1. What if the creditor initiates a credit card debt settlement offer directly to the debtor?
  1. In most cases the first debt settlement letters coming from the creditors are initial attempts to make contact the debtor combined with a debt settlement offer that the creditor deems high, but certainly one the credit card company would be happy to accept. A typical case would be a creditor offering a settlement of 75 or 80 cents on a dollar. In almost all cases debt settlement can be achieved for less than the offer made in these initial contact letters from the credit card companies.
  1. What if I have gotten a series of letters from the credit card company and the offer keeps getting better, at what point should I take it as a viable debt elimination solution.
  1. This answer depends on the creditor. A debt reduction professional working in this field would know the answer based on the specific creditor. With certain creditors I found when the offer gets low enough, although better settlements can be achieved, when one looks at the fees to pay the debt reduction professional and the difference in the debt settlements the end result is fairly close. In these cases I have personally told clients to except offers and make sure they followed the proper procedures. Although I must say those cases are quite rare. You also need to watch out for what the letters really want. While they may look like an offer of debt relief, sometimes offers to accept a small payment as a deposit toward settlement are designed much more to extend the statute of lititations more than make in dent in your cardit card debt. Other firms may send what looks like a settlement only to inform you that what you paid represents a partial payment on the total debt and the entire amount remains due in full.
  1. How long does the card debt settlement process take?
  1. A normal credit card debt settlement case might take three to nine months. If someone wanted to expedite the situation it could be shortened to one to three months. Someone wishing to stretch things out could find the time extended to twelve to eighteen months. Some special debt management and debt reduction firms can even lengthen the process to four years or more.
  1. Why would someone want to stretch the credit card debt negotiation process out longer?
  1. In order to get more time to get debt settlement funds accumulated. For many people the only options to get out of debt are four-year settlement times or bankruptcy.
  1. Are there any downsides to lengthening the credit card debt negotiation process?
  1. 1. As time goes on interest builds on the outstanding credit card debt. Even if the credit card debt ends up being settled for 50% interest building at 20% on the total outstanding credit card debt still means a significant increase in what you will pay as a debt reduction settlement.

2. At some point you will want to begin rebuilding your credit. This process cannot and should not begin until all of the old credit card debts have all been settled.

3. Laws, your own personal situation or creditor policies can change so that a credit card debt settlement, which might be archived now, can no longer be reached in the future.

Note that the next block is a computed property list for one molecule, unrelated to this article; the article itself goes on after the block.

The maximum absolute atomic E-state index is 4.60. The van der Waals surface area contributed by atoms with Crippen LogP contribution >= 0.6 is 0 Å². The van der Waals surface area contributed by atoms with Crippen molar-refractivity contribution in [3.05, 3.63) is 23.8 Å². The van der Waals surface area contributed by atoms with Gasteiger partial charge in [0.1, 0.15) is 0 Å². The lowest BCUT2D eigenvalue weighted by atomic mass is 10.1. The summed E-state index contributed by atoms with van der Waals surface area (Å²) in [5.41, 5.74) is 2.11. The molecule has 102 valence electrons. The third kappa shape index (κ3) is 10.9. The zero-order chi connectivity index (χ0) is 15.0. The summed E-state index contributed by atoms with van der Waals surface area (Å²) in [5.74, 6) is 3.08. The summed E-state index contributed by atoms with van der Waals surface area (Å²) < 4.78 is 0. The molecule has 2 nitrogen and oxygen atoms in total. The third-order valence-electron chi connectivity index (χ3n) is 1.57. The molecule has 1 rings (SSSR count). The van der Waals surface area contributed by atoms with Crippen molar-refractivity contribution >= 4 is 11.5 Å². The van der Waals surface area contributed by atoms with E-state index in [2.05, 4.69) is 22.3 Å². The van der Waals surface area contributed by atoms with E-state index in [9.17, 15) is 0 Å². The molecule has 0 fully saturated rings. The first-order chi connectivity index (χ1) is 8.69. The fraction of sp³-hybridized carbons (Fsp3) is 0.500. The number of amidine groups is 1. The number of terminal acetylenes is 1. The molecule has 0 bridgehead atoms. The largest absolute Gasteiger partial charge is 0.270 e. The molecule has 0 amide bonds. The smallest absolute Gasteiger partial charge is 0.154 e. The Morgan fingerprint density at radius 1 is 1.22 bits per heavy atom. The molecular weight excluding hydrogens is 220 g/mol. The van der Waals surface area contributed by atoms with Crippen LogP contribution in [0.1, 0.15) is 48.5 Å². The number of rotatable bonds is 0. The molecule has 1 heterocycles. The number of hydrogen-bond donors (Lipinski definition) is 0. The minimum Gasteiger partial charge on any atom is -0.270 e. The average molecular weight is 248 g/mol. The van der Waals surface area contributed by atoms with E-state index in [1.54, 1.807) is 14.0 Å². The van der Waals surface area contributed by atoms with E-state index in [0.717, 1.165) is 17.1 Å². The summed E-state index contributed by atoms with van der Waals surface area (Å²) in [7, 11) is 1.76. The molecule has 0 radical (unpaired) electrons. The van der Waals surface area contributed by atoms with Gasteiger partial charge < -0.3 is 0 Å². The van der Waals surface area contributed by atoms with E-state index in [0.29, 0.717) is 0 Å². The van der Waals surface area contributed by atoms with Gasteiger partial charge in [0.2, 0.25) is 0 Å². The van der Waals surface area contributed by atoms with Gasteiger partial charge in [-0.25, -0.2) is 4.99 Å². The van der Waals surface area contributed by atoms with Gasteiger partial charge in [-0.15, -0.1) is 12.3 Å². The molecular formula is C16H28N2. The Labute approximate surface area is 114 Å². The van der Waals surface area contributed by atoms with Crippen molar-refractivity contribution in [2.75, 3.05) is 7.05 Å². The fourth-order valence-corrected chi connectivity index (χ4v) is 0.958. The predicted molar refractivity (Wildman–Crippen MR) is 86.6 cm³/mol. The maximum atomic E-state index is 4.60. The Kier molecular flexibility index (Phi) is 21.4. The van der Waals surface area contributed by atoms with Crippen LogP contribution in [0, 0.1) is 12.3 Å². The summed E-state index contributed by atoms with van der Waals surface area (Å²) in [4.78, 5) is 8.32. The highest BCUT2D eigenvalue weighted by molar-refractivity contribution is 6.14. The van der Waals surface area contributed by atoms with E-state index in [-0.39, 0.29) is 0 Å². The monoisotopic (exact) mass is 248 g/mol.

4. The longer things go after the credit card company has started litigation in the court system the more likely it becomes that a creditor will refuse to participate in your debt settlement plan and you must settle a credit card account for more than you might want to or you will face a court hearing and its consequences such as garnishment.

  1. How do these debt settlement firms work to get you out of your credit card debt over a term of years?
  1. First they access your own financial situation to determine if you would be a good candidate for their debt settlement program. Be aware that some of these debt reduction firms will try to get you signed up because that makes the debt management firm money, not because it truly represents the best debt solution route for you. To help figure out what might be best for you to reduce debt I have written the Debt Advice Free software system.
  1. Suppose the debt settlement option does work best for me and itís what I want to do to pay off the credit card debt and achieve debt relief.
  1. Together with the debt settlement firm you will establish a master plan to help deal with the credit card debt including how long the debt elimination process might take, and how much money you will need to make the credit card debt reduction plan work.
  1. Who do I pay to get out of my credit card debt and when do I pay it?
  1. This varies with each debt management company. All credit card debt reduction plans will provide both for payment to the creditors and payment to the debt settlement firm. Payment to the debt relief firm can be on a flat fee basis calculated as a percentage of the total debt or a percentage based on the money saved through debt settlements. Payment of these debt reduction fees can be paid up front, over time, or when debt settlements are reached. Money to pay the creditors can be kept by the debtor until it may be needed or held in escrow by the debt negotiation firm. In many cases these debt settlement funds build up by the debtors adding to them each month.